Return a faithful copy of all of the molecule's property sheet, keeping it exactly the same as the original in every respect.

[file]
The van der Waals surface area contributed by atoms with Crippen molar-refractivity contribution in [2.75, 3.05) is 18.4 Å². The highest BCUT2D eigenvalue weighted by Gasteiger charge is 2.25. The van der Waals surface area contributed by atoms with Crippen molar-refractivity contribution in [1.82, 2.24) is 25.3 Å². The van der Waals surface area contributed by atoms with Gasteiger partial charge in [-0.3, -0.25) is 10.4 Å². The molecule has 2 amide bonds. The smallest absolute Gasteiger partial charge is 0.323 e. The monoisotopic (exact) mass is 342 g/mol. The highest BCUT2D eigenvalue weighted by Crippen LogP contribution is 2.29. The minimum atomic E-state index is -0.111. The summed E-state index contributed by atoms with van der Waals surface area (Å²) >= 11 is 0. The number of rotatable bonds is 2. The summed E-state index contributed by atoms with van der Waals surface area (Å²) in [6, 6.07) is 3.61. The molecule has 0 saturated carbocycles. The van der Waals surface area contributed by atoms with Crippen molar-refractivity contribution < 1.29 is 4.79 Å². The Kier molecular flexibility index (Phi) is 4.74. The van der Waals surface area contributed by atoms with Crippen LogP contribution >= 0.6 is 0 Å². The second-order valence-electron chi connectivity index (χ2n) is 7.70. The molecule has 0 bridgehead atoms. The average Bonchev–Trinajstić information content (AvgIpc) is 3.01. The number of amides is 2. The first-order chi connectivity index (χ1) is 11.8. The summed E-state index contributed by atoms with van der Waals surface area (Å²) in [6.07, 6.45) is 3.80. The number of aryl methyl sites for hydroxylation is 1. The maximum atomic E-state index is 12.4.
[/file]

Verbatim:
The van der Waals surface area contributed by atoms with Crippen molar-refractivity contribution in [2.75, 3.05) is 18.4 Å². The highest BCUT2D eigenvalue weighted by Gasteiger charge is 2.25. The van der Waals surface area contributed by atoms with Crippen molar-refractivity contribution in [1.82, 2.24) is 25.3 Å². The van der Waals surface area contributed by atoms with Gasteiger partial charge in [-0.3, -0.25) is 10.4 Å². The molecule has 2 amide bonds. The smallest absolute Gasteiger partial charge is 0.323 e. The monoisotopic (exact) mass is 342 g/mol. The highest BCUT2D eigenvalue weighted by Crippen LogP contribution is 2.29. The minimum atomic E-state index is -0.111. The summed E-state index contributed by atoms with van der Waals surface area (Å²) >= 11 is 0. The number of rotatable bonds is 2. The summed E-state index contributed by atoms with van der Waals surface area (Å²) in [6, 6.07) is 3.61. The molecule has 0 saturated carbocycles. The van der Waals surface area contributed by atoms with Crippen molar-refractivity contribution < 1.29 is 4.79 Å². The Kier molecular flexibility index (Phi) is 4.74. The van der Waals surface area contributed by atoms with Crippen LogP contribution >= 0.6 is 0 Å². The second-order valence-electron chi connectivity index (χ2n) is 7.70. The molecule has 0 bridgehead atoms. The average Bonchev–Trinajstić information content (AvgIpc) is 3.01. The number of amides is 2. The first-order chi connectivity index (χ1) is 11.8. The summed E-state index contributed by atoms with van der Waals surface area (Å²) in [6.07, 6.45) is 3.80. The number of aryl methyl sites for hydroxylation is 1. The maximum atomic E-state index is 12.4.